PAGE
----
And I was so excited about it: Designing Your Second Life: Techniques and inspiration for you to design your ideal parallel universe within the online community, Second Life by Rebecca Tapley.
The strengths of this book are exactly as the title suggests: design guidance and inspiration. It is not a how-to book—and Tapley is very clear about that. It does have a few step-by-step elements, but few are sufficient to actually accomplish the task described. The chapters that most directly address design elements are the best: chapter two, Designing Your Avatar; three, Designing Your Look; and eight: Designing Your Empire, although none are free of the flaws found throughout the book.
The biggest problem I have with the book is the errors. The second problem I have is misleading opinions. And thirdly, the editor, if there was one, did a terrible job. A few examples:
p. 15: “512 sq/m [sic] (the smallest possible parcel)” (16 m2 is the smallest possible parcel.)
p. 19: “You can buy mainland property, or part of a private island, or pay Linden Lab to create an entire private island to your specifications. However, you should add in the cost of upgrading your account from Basic to Premium if your Second Life account is currently free.” (No premium account is required to own land on a private sim.)
Opinions with which I take exception
p. 10: “So using the Search feature in-world is tremendously flexible, scalable, and responsive to whatever updates or other changes might happen to SL at large.” (I find it powerful but inelegant, difficult to use, and nothing if not undependable.)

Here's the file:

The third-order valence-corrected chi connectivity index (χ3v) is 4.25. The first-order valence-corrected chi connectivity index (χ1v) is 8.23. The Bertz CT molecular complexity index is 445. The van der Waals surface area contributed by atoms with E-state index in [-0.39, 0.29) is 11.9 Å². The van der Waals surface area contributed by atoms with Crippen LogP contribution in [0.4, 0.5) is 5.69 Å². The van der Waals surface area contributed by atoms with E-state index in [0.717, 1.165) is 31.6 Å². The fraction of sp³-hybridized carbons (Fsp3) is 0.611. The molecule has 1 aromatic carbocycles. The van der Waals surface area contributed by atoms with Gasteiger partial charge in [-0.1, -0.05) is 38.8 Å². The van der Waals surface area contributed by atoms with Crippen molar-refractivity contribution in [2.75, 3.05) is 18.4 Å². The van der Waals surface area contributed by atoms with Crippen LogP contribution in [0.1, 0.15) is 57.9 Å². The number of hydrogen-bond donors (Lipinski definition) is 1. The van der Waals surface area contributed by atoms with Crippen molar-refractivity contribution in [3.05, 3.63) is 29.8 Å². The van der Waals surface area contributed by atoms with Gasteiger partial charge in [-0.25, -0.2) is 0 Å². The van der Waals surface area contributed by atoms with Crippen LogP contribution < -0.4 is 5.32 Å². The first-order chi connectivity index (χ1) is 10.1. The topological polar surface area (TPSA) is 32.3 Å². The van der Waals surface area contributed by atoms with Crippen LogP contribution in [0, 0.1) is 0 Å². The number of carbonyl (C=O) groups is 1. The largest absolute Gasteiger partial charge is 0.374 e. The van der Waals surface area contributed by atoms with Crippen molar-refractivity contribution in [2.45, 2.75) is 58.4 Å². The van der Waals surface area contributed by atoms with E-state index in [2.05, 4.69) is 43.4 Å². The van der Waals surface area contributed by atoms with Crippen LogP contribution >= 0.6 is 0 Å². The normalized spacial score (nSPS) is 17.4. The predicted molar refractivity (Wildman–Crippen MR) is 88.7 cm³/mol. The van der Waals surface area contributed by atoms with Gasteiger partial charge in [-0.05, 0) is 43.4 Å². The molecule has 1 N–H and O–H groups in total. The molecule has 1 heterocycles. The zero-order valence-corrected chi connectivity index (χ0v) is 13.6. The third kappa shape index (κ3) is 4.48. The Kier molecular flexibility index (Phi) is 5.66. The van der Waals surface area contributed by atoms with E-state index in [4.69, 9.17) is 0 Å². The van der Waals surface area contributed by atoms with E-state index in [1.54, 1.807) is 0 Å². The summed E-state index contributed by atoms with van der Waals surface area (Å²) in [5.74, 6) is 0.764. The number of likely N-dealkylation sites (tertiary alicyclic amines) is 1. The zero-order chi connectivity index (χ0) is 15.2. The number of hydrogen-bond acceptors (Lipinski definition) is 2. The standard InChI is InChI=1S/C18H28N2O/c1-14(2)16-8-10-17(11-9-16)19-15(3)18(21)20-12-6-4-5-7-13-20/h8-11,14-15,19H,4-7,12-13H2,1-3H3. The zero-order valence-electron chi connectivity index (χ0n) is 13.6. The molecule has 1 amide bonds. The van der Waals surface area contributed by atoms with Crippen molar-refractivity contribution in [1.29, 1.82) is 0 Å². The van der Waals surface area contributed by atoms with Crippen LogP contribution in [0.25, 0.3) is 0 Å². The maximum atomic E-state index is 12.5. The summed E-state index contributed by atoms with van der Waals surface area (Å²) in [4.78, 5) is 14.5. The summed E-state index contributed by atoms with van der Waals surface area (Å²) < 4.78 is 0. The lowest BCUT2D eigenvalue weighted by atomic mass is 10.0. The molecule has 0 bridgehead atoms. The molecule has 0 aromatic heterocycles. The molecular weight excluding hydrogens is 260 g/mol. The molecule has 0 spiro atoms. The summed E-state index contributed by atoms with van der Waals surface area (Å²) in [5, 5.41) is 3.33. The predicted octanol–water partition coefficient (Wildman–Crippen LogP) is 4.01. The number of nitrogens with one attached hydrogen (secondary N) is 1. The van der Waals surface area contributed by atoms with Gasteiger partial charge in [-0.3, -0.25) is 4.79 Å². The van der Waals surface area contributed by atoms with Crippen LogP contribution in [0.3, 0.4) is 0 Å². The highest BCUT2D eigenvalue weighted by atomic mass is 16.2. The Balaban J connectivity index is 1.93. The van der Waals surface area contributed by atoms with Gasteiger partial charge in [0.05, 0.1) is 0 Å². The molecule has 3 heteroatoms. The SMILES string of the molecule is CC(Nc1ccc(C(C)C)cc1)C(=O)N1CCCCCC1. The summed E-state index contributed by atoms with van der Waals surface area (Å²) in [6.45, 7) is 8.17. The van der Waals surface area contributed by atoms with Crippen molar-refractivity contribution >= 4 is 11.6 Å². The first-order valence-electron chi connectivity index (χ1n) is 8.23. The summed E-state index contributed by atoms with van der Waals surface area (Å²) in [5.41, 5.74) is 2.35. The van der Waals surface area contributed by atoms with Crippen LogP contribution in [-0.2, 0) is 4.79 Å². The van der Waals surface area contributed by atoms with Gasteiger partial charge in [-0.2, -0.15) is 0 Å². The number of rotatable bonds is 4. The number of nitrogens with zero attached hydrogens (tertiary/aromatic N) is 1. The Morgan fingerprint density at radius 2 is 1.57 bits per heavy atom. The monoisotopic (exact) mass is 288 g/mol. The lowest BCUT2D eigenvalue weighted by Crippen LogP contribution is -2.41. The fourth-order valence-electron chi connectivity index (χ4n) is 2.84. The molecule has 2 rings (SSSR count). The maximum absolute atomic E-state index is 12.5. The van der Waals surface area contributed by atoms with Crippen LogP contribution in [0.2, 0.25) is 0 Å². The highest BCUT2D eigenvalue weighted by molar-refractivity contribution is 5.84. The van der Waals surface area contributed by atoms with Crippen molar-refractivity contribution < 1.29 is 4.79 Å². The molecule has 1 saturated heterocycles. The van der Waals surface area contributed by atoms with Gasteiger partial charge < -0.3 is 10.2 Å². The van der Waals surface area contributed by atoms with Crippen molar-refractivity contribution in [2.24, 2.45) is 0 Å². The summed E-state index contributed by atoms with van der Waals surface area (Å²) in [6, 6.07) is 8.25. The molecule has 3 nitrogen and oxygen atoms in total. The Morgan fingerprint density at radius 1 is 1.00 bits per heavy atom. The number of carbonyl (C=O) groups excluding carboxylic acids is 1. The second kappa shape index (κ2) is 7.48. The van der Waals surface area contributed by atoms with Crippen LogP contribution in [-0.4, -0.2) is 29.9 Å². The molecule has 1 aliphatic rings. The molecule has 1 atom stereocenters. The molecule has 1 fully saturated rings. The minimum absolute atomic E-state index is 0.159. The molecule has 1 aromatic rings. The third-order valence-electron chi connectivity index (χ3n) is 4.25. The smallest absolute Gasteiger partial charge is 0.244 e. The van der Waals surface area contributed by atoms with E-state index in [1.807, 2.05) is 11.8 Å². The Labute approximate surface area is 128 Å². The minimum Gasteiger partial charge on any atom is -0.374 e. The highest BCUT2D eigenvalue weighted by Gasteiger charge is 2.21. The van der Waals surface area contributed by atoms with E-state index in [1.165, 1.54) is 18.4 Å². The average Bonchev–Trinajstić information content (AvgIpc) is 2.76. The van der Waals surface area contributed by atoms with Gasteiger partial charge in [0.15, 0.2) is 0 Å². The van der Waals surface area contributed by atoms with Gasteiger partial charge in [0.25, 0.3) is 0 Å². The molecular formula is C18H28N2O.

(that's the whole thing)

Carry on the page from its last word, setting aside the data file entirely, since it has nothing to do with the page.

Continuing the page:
p. 17: “Or you can also earn Lindens quickly and easily by just sitting in a chair, dancing on a disco pad, or filling out a survey.” (I guess it all depends on what you mean by “earn,” “quickly,” and “easily.” Not to mention that you’ll be reviled by most active, long-time residents.)
p. 15: see above (m2 or sq. m. would be correct.)
p. 16: “Second Life is three hundred and sixty degrees different.” (360º is facing back where you started; thus, not different at all.)
And that’s it for chapter one.
Over and over again she uses or introduces terms that have not been defined, or describes scenarios that, I believe, can only be understood if you’re already familiar with Second Life.
Considering the fact that her last chapter, about developing a full sim, takes a Gorean estate as its example, it is indeed bizarre that for nearly two-thirds of the book Tapley keeps referring to things as “naughty.” Finally, on page 122:
By now you’ve probably figured out that “naughtiness” is a synonym for that big elephant in the middle of the virtual living room: sex in Second Life. On the one hand, nobody’s able to really ignore it. Sex and sexual behavior are everywhere in SL. Yet on the other, many residents of SL feel strongly about having naughtiness sprung on them. They don’t want to see it, hear it, or be propositioned with it unless it’s their choice.
If you’re feeling nasty and catty and/or catch me when I’m feeling nasty and catty, I might share with you the rest of the dog-eared pages and marginal notes.